29 July 2013

beware the moose

Ok it was a late thought but I think, significant. 

Over the weekend I had a not so good day (full, heavy head and mental lethargy.) For once I forewarned The Scotsman rather than plough on, letting the negative cycle kick in, take over and spontaneously combust some time later exploding in our faces, with an all too familiar choreography.

While brushing my teeth at the end of the day it occurred that I am finally learning to speak up more when the bad days set up camp.

Over the years having unwittingly absorbed mum's tendency to put her own needs right at the back of the queue, it is all too easily second nature to do the same and I have long relegated feelings to the end of the line. Risky when they are screaming, kicking and demanding to be addressed. 

And I'm sure this has an effect when sharing well-being (or not-well-being) with others. If a person I am telling seems disinterested, I usually register fairly quickly and don't bother carrying on. But at home disinterest is tinder to the fire and I get into a cycle of not feeling valued if I haven't been listened to. I forget The Scotsman is human too and that's where the explosive confrontations occur.

I guess it might mean gambling more often, ploughing on and sharing frailties with others. Even in the face of perceived disinterest. And even when tentative hints lead to the other person taking over the break and filling it with themselves. 

It is glorious when my convoluted clues do break through and I know a connection has been made. 

Equal space

But not everyone can deal with vulnerability face to face 

In fact they might feel more at home being faced by an angry moose...

22 July 2013

#3goodthings [21 July 2013]

17 July
BBQ-ing with home group
watching swifts swooping at dusk
getting to know our new Youth Worker

20 July
seeing my lovely brother & sister in law
seeing Chagall exhibition at Tate
Brazilan Fiesta procession


21 July
the Liverpool Museum
Liverpool Doors (a poetry on doors project)
fascinating stories of Liverpudlians with mixed Chinese/English/Irish heritage

237 gifts

18 July 2013

a letter to explain (Sat Dad)

A letter to try to explain what I seem to have been unable to explain to others for years. Not for want of trying. Maybe I have given up too easily when someone else fidgets uncomfortably while I try to talk and let the distraction of that dictate how much I say. Just possibly perhaps someone has understood but I have not registered because of reactions exploding in my head in their own little firework display.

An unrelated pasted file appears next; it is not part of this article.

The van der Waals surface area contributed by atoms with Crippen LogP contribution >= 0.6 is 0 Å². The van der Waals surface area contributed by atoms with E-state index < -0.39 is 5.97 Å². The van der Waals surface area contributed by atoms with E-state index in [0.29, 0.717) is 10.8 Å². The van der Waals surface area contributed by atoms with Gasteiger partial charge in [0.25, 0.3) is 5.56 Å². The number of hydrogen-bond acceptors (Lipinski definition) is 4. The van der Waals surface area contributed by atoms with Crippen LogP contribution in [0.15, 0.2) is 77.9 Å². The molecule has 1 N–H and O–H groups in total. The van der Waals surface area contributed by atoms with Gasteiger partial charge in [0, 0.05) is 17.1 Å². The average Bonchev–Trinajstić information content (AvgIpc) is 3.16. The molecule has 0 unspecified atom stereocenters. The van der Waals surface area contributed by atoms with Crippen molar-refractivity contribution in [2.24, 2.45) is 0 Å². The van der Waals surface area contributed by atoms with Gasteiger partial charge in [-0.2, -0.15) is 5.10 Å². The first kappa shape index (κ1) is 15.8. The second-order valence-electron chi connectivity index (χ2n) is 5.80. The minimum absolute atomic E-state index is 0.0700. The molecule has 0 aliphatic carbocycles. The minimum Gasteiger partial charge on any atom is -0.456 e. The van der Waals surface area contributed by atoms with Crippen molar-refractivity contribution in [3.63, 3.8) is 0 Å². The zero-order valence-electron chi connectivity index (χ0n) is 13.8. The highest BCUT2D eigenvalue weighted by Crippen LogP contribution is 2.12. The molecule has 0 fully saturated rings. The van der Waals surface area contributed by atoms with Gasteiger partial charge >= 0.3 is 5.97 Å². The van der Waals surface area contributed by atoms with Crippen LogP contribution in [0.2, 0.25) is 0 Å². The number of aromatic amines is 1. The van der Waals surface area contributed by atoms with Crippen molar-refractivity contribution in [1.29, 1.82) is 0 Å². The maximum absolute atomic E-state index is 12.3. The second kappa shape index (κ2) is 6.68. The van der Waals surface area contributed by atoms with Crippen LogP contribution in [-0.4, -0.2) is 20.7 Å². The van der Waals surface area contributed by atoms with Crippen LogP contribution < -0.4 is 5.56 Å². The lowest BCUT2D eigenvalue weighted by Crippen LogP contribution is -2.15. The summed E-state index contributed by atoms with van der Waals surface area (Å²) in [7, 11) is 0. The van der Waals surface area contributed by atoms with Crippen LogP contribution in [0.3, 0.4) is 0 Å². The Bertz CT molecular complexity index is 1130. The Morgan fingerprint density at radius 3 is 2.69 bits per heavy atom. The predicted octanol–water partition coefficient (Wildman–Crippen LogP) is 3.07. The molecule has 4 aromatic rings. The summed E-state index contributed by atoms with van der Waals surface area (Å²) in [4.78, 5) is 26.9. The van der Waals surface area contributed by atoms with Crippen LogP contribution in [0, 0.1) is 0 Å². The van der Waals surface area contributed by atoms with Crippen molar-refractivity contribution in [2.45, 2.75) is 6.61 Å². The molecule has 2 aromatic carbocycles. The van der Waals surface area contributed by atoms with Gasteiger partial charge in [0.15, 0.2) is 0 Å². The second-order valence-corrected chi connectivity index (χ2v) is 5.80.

I love my Dad. He has been through alot during the last five years, losing his wife (my mum to cancer), having treatment and life changing surgery for cancer himself and now watching his only son receive treatment, also for cancer. A lot of change and grieving to journey through, and all that pressing into the process of the natural degeneration of synapses that goes with ageing, the body slowing down and the loss of confidence. 

And this is all true, yet somehow once I go down this road of separating out his trials, giving them the greater weight, because they are somehow worse on a scale of 1-10 suffering, my side of things starts to diminish. Shoving my stuff back down because it seems less important in comparison. 

Lately things have been beginning to leak back out into the overflow car park, because the main one is full again.

Co-dependancy is a huge factor in how both my parents operated. Mum was the one who tended to everyone’s needs, leaving her own unhealthily at the bottom of the pile. And I guess too she acted as a bit of a dam stopper for Dad and a fair amount of that now rushes out in uncontrolled bursts towards me and my brother in conversations. And he seems to have absolutely no idea what he is doing. Sigh.

Melody Beattie in The New Codependency articulates the situation so well, and I am using some of her words in quote/paraphrase here:

Communication that drains energy or power from someone under the guise of “talking”  
Dad has always taken great pride in being able to navigate himself to places by looking ahead at the map and driving himself without using anyone else to direct him en route (he was a Geography teacher and it is a natural passion.) So because he feels secure in such knowledge, a common conversation thread is for him to ask what route we take when we go places and then proceed to tell us which way he would have gone and why it is better. When our daughter took a train journey over Christmas the unsolicited advice regarding her planned route came thick and fast. To each one of us, separately. I try not to engage knowingly with these types of topics to prevent the predictable direction these things take, and often I end up saying very little in phone conversations. He is firmly installed in the driving seat and in the thick of it I have little idea of how to take the steering wheel back off of him.